Think of it this way..........I work at McDonalds and take home $100. On my way home I stop at the store and buy food with it. OR I work in my farm for an equivalent time (impossible to describe since food takes weeks to months to grow and mostly I'm not tending it while it does that) and I harvest my food as needed. My McDonalds job requires transportation and decent clothes, while my farm job requires neither. They are both jobs and I believe I could make equivalent "income" with either, although the McDonalds job will take more taxes from your paycheck, but also give you Social Security in the future (assuming it will still exist).

Plus there are non-tangible benefits that are difficult to define as income but surely involve money somewhere in the future. By permaculture farming, I believe that I am increasing the resale value of my 20+ acres. My rock laden scrubby land now hosts workable soil. Pastures now host grasses and forbs, which they lacked previously. Sustainable living systems are in place. The income payoff from permaculture farming will be when I sell this place. IRS will surely deem it taxable income.

As for free interns......I've had one wwoofer who I deem as fairly typical of the wwoofers in my area. Instead of making me money, I lost money in the long run. Most farmers around me feel the same way. A farm hand can be nice to have around, but when it comes to a financial benefit, most farmers around here have learned that wwoofers and interns are not worth it. They cost the farm money, mainly because of the time spent training and supervising them. That's not counting the damage they've caused and theft issues. To be successful with free labor, the infrastructure needs to be in place (that's an expense) and the supervision and trading needs to be fine tuned. If not, the farm doesn't financially benefit.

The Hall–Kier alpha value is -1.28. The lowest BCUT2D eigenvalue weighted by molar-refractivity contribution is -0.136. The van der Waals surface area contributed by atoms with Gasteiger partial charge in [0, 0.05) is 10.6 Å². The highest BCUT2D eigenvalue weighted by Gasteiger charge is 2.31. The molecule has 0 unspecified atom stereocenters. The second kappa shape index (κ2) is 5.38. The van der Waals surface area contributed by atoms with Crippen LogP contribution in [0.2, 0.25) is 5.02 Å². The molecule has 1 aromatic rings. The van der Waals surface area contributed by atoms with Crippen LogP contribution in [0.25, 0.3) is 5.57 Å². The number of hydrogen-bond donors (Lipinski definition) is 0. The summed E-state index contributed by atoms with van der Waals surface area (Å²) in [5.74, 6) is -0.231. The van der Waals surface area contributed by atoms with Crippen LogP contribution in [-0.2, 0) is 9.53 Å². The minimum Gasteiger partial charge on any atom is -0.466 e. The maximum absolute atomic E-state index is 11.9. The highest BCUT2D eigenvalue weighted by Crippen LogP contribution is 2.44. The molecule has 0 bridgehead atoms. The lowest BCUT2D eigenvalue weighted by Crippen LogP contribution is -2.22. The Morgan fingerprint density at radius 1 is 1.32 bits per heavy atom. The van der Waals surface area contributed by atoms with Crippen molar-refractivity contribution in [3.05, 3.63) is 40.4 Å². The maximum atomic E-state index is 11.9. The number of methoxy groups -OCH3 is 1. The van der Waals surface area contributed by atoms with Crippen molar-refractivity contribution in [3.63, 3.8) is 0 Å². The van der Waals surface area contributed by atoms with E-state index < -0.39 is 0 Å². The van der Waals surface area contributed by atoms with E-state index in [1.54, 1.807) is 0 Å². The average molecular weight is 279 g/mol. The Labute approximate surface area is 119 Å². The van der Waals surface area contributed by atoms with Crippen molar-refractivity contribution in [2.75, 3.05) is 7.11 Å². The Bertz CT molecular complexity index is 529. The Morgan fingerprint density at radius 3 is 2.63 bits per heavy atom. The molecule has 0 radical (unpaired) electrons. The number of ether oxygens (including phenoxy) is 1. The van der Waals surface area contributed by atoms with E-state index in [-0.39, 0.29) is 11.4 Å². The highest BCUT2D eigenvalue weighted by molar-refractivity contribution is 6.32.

Of course I'm just talking money so far. There are other benefits to permaculture farming. The physical wellbeing, mental health and emotional factors. I've changed a lot for the better since I moved toward a more sustainable type of lifestyle. I have a lot less need to give my money to doctors. Maybe I'm just one of the lucky ones, but if so, I'm making my own good luck.